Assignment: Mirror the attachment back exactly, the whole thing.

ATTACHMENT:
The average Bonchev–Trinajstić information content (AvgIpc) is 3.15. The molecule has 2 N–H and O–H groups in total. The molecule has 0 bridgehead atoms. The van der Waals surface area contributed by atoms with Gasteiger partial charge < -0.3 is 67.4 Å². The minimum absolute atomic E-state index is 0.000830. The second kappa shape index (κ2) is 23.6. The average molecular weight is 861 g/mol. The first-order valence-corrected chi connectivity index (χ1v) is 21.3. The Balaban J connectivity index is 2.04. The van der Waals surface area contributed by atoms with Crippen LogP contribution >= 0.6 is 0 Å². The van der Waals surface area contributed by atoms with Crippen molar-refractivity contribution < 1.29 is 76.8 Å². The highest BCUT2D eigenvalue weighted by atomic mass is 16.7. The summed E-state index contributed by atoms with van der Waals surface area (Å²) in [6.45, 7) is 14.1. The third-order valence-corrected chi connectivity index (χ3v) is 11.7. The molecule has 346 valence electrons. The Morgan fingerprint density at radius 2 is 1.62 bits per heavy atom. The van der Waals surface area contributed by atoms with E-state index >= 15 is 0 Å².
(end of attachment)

The average Bonchev–Trinajstić information content (AvgIpc) is 3.15. The molecule has 2 N–H and O–H groups in total. The molecule has 0 bridgehead atoms. The van der Waals surface area contributed by atoms with Gasteiger partial charge < -0.3 is 67.4 Å². The minimum absolute atomic E-state index is 0.000830. The second kappa shape index (κ2) is 23.6. The average molecular weight is 861 g/mol. The first-order valence-corrected chi connectivity index (χ1v) is 21.3. The Balaban J connectivity index is 2.04. The van der Waals surface area contributed by atoms with Crippen LogP contribution >= 0.6 is 0 Å². The van der Waals surface area contributed by atoms with Crippen molar-refractivity contribution < 1.29 is 76.8 Å². The highest BCUT2D eigenvalue weighted by atomic mass is 16.7. The summed E-state index contributed by atoms with van der Waals surface area (Å²) in [6.45, 7) is 14.1. The third-order valence-corrected chi connectivity index (χ3v) is 11.7. The molecule has 346 valence electrons. The Morgan fingerprint density at radius 2 is 1.62 bits per heavy atom. The van der Waals surface area contributed by atoms with E-state index >= 15 is 0 Å².